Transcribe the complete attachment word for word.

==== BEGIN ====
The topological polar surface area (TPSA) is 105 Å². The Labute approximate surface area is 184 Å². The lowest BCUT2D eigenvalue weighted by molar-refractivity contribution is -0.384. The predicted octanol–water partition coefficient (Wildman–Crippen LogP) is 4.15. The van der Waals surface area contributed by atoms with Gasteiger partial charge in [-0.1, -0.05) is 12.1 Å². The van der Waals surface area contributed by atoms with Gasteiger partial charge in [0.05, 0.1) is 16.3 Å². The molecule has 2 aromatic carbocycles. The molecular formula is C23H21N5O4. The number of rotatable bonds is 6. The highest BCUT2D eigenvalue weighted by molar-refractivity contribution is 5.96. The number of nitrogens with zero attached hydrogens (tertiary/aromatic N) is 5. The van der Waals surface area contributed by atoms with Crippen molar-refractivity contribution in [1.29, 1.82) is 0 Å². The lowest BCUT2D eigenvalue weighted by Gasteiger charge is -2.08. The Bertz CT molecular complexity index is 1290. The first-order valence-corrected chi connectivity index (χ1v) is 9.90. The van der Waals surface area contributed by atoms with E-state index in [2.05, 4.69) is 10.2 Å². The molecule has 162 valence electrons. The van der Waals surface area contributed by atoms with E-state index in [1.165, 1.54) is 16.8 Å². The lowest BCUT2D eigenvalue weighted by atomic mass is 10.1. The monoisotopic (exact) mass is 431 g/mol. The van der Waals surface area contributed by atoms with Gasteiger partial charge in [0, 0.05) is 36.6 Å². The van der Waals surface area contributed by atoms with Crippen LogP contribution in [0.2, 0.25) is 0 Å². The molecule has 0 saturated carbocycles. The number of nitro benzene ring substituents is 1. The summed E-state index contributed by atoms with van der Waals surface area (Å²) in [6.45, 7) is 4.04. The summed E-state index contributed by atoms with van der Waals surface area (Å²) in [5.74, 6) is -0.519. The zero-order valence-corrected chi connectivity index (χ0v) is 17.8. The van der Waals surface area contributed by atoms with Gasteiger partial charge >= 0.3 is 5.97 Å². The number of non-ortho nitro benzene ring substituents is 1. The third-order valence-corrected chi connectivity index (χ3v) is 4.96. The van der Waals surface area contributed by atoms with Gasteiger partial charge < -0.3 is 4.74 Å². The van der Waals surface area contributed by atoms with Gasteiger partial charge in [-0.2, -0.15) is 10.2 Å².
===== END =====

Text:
The topological polar surface area (TPSA) is 105 Å². The Labute approximate surface area is 184 Å². The lowest BCUT2D eigenvalue weighted by molar-refractivity contribution is -0.384. The predicted octanol–water partition coefficient (Wildman–Crippen LogP) is 4.15. The van der Waals surface area contributed by atoms with Gasteiger partial charge in [-0.1, -0.05) is 12.1 Å². The van der Waals surface area contributed by atoms with Gasteiger partial charge in [0.05, 0.1) is 16.3 Å². The molecule has 2 aromatic carbocycles. The molecular formula is C23H21N5O4. The number of rotatable bonds is 6. The highest BCUT2D eigenvalue weighted by molar-refractivity contribution is 5.96. The number of nitrogens with zero attached hydrogens (tertiary/aromatic N) is 5. The van der Waals surface area contributed by atoms with Crippen molar-refractivity contribution in [1.29, 1.82) is 0 Å². The lowest BCUT2D eigenvalue weighted by Gasteiger charge is -2.08. The Bertz CT molecular complexity index is 1290. The first-order valence-corrected chi connectivity index (χ1v) is 9.90. The van der Waals surface area contributed by atoms with E-state index in [2.05, 4.69) is 10.2 Å². The molecule has 162 valence electrons. The van der Waals surface area contributed by atoms with E-state index in [1.165, 1.54) is 16.8 Å². The lowest BCUT2D eigenvalue weighted by atomic mass is 10.1. The monoisotopic (exact) mass is 431 g/mol. The van der Waals surface area contributed by atoms with Gasteiger partial charge in [0, 0.05) is 36.6 Å². The van der Waals surface area contributed by atoms with Crippen LogP contribution in [0.2, 0.25) is 0 Å². The molecule has 0 saturated carbocycles. The number of nitro benzene ring substituents is 1. The summed E-state index contributed by atoms with van der Waals surface area (Å²) in [6.45, 7) is 4.04. The summed E-state index contributed by atoms with van der Waals surface area (Å²) in [5.74, 6) is -0.519. The zero-order valence-corrected chi connectivity index (χ0v) is 17.8. The van der Waals surface area contributed by atoms with Gasteiger partial charge >= 0.3 is 5.97 Å². The number of non-ortho nitro benzene ring substituents is 1. The third-order valence-corrected chi connectivity index (χ3v) is 4.96. The van der Waals surface area contributed by atoms with Gasteiger partial charge < -0.3 is 4.74 Å². The van der Waals surface area contributed by atoms with Gasteiger partial charge in [-0.2, -0.15) is 10.2 Å².